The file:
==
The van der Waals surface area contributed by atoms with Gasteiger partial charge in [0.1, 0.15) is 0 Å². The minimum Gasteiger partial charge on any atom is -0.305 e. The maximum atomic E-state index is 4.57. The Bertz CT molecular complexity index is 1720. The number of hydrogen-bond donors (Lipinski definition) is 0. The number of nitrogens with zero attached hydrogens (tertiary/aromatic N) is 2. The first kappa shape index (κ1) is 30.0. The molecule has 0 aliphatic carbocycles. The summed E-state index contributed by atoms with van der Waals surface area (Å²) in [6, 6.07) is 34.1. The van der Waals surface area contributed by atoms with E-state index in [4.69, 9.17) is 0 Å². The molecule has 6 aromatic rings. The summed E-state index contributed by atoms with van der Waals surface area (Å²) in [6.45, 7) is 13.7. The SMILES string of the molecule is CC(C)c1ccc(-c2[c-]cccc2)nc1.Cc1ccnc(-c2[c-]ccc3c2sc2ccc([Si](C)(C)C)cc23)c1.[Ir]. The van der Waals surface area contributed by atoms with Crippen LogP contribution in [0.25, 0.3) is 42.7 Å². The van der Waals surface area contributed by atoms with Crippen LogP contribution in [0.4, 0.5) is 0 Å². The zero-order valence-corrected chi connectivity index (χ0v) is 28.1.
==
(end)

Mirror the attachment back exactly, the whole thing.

The van der Waals surface area contributed by atoms with Gasteiger partial charge in [0.1, 0.15) is 0 Å². The minimum Gasteiger partial charge on any atom is -0.305 e. The maximum atomic E-state index is 4.57. The Bertz CT molecular complexity index is 1720. The number of hydrogen-bond donors (Lipinski definition) is 0. The number of nitrogens with zero attached hydrogens (tertiary/aromatic N) is 2. The first kappa shape index (κ1) is 30.0. The molecule has 0 aliphatic carbocycles. The summed E-state index contributed by atoms with van der Waals surface area (Å²) in [6, 6.07) is 34.1. The van der Waals surface area contributed by atoms with E-state index in [4.69, 9.17) is 0 Å². The molecule has 6 aromatic rings. The summed E-state index contributed by atoms with van der Waals surface area (Å²) in [6.45, 7) is 13.7. The SMILES string of the molecule is CC(C)c1ccc(-c2[c-]cccc2)nc1.Cc1ccnc(-c2[c-]ccc3c2sc2ccc([Si](C)(C)C)cc23)c1.[Ir]. The van der Waals surface area contributed by atoms with Crippen LogP contribution in [0.25, 0.3) is 42.7 Å². The van der Waals surface area contributed by atoms with Crippen LogP contribution in [0.4, 0.5) is 0 Å². The zero-order valence-corrected chi connectivity index (χ0v) is 28.1.